• OUR LADY of CZĘSTOCHOWA: st Sigismund parish church, Słomczyn, Poland; source: own collectionOUR LADY of CZĘSTOCHOWA
    st Sigismund parish church, Słomczyn, Poland
    source: own collection
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st Sigismund
Roman Catholic parish
05-507 Słomczyn
85 Wiślana str.
Konstancin deanery
Warsaw archdiocese
Poland

  • st SIGISMUND: st Sigismund parish church, Słomczyn, Poland; source: own collectionst SIGISMUND
    st Sigismund parish church, Słomczyn, Poland
    source: own collection
  • st SIGISMUND: XIX c., feretory, st Sigismund parish church, Słomczyn, Poland; source: own collectionst SIGISMUND
    XIX c., feretory
    st Sigismund parish church, Słomczyn, Poland
    source: own collection
  • st SIGISMUND: XIX c., feretory, st Sigismund parish church, Słomczyn, Poland; source: own collectionst SIGISMUND
    XIX c., feretory
    st Sigismund parish church, Słomczyn, Poland
    source: own collection
  • st SIGISMUND: XIX c., feretory, st Sigismund parish church, Słomczyn, Poland; source: own collectionst SIGISMUND
    XIX c., feretory
    st Sigismund parish church, Słomczyn, Poland
    source: own collection
  • st SIGISMUND: XIX c., feretory, st Sigismund parish church, Słomczyn, Poland; source: own collectionst SIGISMUND
    XIX c., feretory
    st Sigismund parish church, Słomczyn, Poland
    source: own collection

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WHITE BOOK
Martyrology of the clergy — Poland

XX century (1914 – 1989)

personal data

review in:

link do KARTY OSOBOWEJ - POLSKA WERSJA

surname

NAWROCKI

forename(s)

Stanislaus (pl. Stanisław)

  • NAWROCKI Stanislaus - Commemorative plaque, former Father Oblates monastery, Markowice, source: www.wtg-gniazdo.org, own collection; CLICK TO ZOOM AND DISPLAY INFONAWROCKI Stanislaus
    Commemorative plaque, former Father Oblates monastery, Markowice
    source: www.wtg-gniazdo.org
    own collection

function

laybrother

creed

Latin (Roman Catholic) Church
more on: en.wikipedia.org [access: 2014.09.21]

congregation

Congregation of Missionary Oblates of Mary Immaculate (Oblates - OMI)
more on: en.wikipedia.org [access: 2013.05.19]

date and place of death

13.05.1944

Poniec
Poniec gm., Gostyń pow., Greater Poland voiv., Poland

details of death

After German invasion of Poland on 01.09.1939 (Russians invaded Poland 17 days later) and the start of World War II, set off with other friars from the Markowice monastery to the east, towards Kodeń on the Bug river. After the defeat of Poland and the start of the German occupation, unable to return to Markowice — in 10.1939, the Germans closed the church and changed it into a car warehouse, in the monastery buildings set up a school for German youth, and deported some of the friars to German concentration camps — went to his family (then already in Warthegau province — a part of occupied Poland directly incorporated into Germany). There contracted meningitis. Rushed to hospital, died after three days.

cause of death

disease

perpetrators

Germans

date and place of birth

10.10.1915

Przyborowo
Krobia gm., Gostyń pow., Greater Poland voiv., Poland

religious vows

08.09.1938 (temporary)

positions held

friar at Markowice monastery (from 1939), f. friar at Krobia monastery (1938‑9), novitiate in Markowice monastery (from 07.09.1937)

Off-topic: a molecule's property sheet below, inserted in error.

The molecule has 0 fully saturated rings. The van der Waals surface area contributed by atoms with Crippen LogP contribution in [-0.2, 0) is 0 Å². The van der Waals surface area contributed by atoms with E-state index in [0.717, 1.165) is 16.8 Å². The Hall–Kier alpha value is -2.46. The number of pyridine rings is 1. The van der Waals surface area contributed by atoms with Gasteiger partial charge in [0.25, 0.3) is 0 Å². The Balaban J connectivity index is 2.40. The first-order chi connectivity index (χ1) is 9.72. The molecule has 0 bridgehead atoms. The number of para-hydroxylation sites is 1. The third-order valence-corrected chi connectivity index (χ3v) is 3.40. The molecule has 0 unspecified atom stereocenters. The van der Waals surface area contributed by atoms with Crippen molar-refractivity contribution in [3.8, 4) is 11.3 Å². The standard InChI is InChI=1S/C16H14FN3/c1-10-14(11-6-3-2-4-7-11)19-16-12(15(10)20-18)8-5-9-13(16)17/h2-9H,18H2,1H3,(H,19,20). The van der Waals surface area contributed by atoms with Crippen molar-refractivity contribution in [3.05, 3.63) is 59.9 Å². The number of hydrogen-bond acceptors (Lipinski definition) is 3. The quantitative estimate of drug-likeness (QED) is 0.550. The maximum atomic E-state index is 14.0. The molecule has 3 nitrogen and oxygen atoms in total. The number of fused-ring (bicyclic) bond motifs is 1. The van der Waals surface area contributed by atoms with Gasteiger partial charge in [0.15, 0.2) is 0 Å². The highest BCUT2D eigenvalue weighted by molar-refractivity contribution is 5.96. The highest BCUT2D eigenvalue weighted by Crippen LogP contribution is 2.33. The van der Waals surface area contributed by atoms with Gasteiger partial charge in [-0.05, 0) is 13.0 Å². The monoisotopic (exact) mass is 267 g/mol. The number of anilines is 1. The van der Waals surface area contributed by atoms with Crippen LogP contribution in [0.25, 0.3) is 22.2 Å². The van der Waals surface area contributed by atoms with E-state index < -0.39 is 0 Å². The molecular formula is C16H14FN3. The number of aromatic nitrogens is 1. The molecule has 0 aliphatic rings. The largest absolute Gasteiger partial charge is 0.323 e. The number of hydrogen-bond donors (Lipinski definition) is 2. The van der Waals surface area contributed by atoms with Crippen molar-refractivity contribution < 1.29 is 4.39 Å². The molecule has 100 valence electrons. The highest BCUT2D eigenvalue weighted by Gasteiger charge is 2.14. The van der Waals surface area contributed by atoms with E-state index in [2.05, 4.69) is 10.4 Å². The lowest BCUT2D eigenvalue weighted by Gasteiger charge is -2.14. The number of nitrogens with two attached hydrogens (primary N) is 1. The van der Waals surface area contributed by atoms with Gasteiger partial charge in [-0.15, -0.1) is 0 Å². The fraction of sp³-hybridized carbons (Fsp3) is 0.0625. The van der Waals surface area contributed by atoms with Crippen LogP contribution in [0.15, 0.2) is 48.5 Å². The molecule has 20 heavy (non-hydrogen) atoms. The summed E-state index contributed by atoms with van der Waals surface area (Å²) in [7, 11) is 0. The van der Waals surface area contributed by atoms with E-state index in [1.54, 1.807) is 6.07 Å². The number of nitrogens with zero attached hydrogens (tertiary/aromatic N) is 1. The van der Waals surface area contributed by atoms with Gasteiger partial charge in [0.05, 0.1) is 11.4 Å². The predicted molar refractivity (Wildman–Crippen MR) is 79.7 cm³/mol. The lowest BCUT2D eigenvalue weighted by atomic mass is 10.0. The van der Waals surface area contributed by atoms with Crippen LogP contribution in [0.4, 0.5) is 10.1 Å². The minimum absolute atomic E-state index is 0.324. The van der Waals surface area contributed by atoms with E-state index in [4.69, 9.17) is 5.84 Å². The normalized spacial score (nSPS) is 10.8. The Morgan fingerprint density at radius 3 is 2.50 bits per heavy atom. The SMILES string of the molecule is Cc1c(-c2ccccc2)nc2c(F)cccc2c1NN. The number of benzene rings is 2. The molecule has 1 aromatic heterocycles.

murder sites
camps (+ prisoner no)

Ribbentrop-Molotov: Genocidal Russian–German alliance pact between Russian leader Joseph Stalin and German leader Adolf Hitler signed on 23.08.1939 in Moscow by respective foreign ministers, Mr. Vyacheslav Molotov for Russia and Joachim von Ribbentrop for Germany. The pact sanctioned and was the direct cause of joint Russian and German invasion of Poland and the outbreak of the II World War in 09.1939. „The war was one of the greatest calamities and dramas of humanity in history, for two atheistic and anti–Christian ideologies — national and international socialism — rejected God and His fifth Decalogue commandment: Thou shall not kill!” (Abp Stanislaus Gądecki, 01.09.2019). The decisions taken were on 28.09.1939 slightly altered and made more precise when a treaty on „German–Russian boundaries and friendship” was agreed by the same murderous signatories. One of its findings was establishment of spheres of influence in Central and Eastern Europe and in consequence IV partition of Poland. In one of its secret annexes agreed, that: „the Signatories will not tolerate on its respective territories any Polish propaganda that affects the territory of the other Side. On their respective territories they will suppress all such propaganda and inform each other of the measures taken to accomplish it”. The agreements resulted in a series of meeting between two genocidal organization representing both sides — German Gestapo and Russian NKVD when coordination of efforts to exterminate Polish intelligentsia and Polish leading classes (in Germany called Intelligenzaktion, in Russia took the form of Katyń massacres) where discussed. Resulted in deaths of hundreds of thousands of Polish intelligentsia, including thousands of priests presented here, and tens of millions of ordinary people,. The results of this Russian–German pact lasted till 1989 and are still in evidence even today. (more on: en.wikipedia.org [access: 2015.09.30])

sources

personal:
www.wtg-gniazdo.org [access: 2012.11.23], www.omiworld.org [access: 2014.03.10]
bibliograhical:
„provincial house, Poznań”, Fr Joseph Niesłonny OMI, private correspondence, 2021.06.05
original images:
www.wtg-gniazdo.org [access: 2012.11.23]

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